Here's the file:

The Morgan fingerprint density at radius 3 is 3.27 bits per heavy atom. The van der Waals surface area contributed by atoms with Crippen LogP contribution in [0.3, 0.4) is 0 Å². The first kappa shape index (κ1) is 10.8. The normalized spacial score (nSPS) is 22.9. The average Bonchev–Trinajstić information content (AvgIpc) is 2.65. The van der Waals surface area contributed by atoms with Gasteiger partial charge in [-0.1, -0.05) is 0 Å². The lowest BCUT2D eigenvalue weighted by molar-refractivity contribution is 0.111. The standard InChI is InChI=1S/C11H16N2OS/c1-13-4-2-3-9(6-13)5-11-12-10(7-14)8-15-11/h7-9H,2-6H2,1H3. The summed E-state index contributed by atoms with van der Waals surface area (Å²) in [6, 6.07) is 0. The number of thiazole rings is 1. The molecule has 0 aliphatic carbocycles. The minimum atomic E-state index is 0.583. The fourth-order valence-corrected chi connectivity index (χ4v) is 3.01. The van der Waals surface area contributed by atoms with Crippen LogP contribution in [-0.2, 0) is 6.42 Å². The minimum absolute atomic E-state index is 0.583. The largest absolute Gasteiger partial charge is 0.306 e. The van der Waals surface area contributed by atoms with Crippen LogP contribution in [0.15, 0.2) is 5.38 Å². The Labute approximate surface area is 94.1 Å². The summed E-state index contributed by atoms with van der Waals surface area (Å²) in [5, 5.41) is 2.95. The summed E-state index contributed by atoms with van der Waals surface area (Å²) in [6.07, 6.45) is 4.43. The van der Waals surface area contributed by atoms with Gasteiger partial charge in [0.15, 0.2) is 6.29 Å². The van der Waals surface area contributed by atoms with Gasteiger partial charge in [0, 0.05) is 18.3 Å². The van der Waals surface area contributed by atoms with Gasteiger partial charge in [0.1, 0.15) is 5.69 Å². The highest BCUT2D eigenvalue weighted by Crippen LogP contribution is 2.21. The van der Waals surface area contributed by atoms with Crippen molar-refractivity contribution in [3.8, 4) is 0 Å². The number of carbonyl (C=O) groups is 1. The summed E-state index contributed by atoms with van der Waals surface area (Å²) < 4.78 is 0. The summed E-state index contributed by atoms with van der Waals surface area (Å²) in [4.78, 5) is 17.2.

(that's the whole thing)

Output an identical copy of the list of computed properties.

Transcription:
The Morgan fingerprint density at radius 3 is 3.27 bits per heavy atom. The van der Waals surface area contributed by atoms with Crippen LogP contribution in [0.3, 0.4) is 0 Å². The first kappa shape index (κ1) is 10.8. The normalized spacial score (nSPS) is 22.9. The average Bonchev–Trinajstić information content (AvgIpc) is 2.65. The van der Waals surface area contributed by atoms with Gasteiger partial charge in [-0.1, -0.05) is 0 Å². The lowest BCUT2D eigenvalue weighted by molar-refractivity contribution is 0.111. The standard InChI is InChI=1S/C11H16N2OS/c1-13-4-2-3-9(6-13)5-11-12-10(7-14)8-15-11/h7-9H,2-6H2,1H3. The summed E-state index contributed by atoms with van der Waals surface area (Å²) in [6, 6.07) is 0. The number of thiazole rings is 1. The molecule has 0 aliphatic carbocycles. The minimum atomic E-state index is 0.583. The fourth-order valence-corrected chi connectivity index (χ4v) is 3.01. The van der Waals surface area contributed by atoms with Crippen LogP contribution in [-0.2, 0) is 6.42 Å². The minimum absolute atomic E-state index is 0.583. The largest absolute Gasteiger partial charge is 0.306 e. The van der Waals surface area contributed by atoms with Crippen LogP contribution in [0.15, 0.2) is 5.38 Å². The Labute approximate surface area is 94.1 Å². The summed E-state index contributed by atoms with van der Waals surface area (Å²) in [5, 5.41) is 2.95. The summed E-state index contributed by atoms with van der Waals surface area (Å²) in [6.07, 6.45) is 4.43. The van der Waals surface area contributed by atoms with Gasteiger partial charge in [0.15, 0.2) is 6.29 Å². The van der Waals surface area contributed by atoms with Gasteiger partial charge in [0, 0.05) is 18.3 Å². The van der Waals surface area contributed by atoms with Gasteiger partial charge in [0.1, 0.15) is 5.69 Å². The highest BCUT2D eigenvalue weighted by Crippen LogP contribution is 2.21. The van der Waals surface area contributed by atoms with Crippen molar-refractivity contribution in [3.8, 4) is 0 Å². The number of carbonyl (C=O) groups is 1. The summed E-state index contributed by atoms with van der Waals surface area (Å²) < 4.78 is 0. The summed E-state index contributed by atoms with van der Waals surface area (Å²) in [4.78, 5) is 17.2.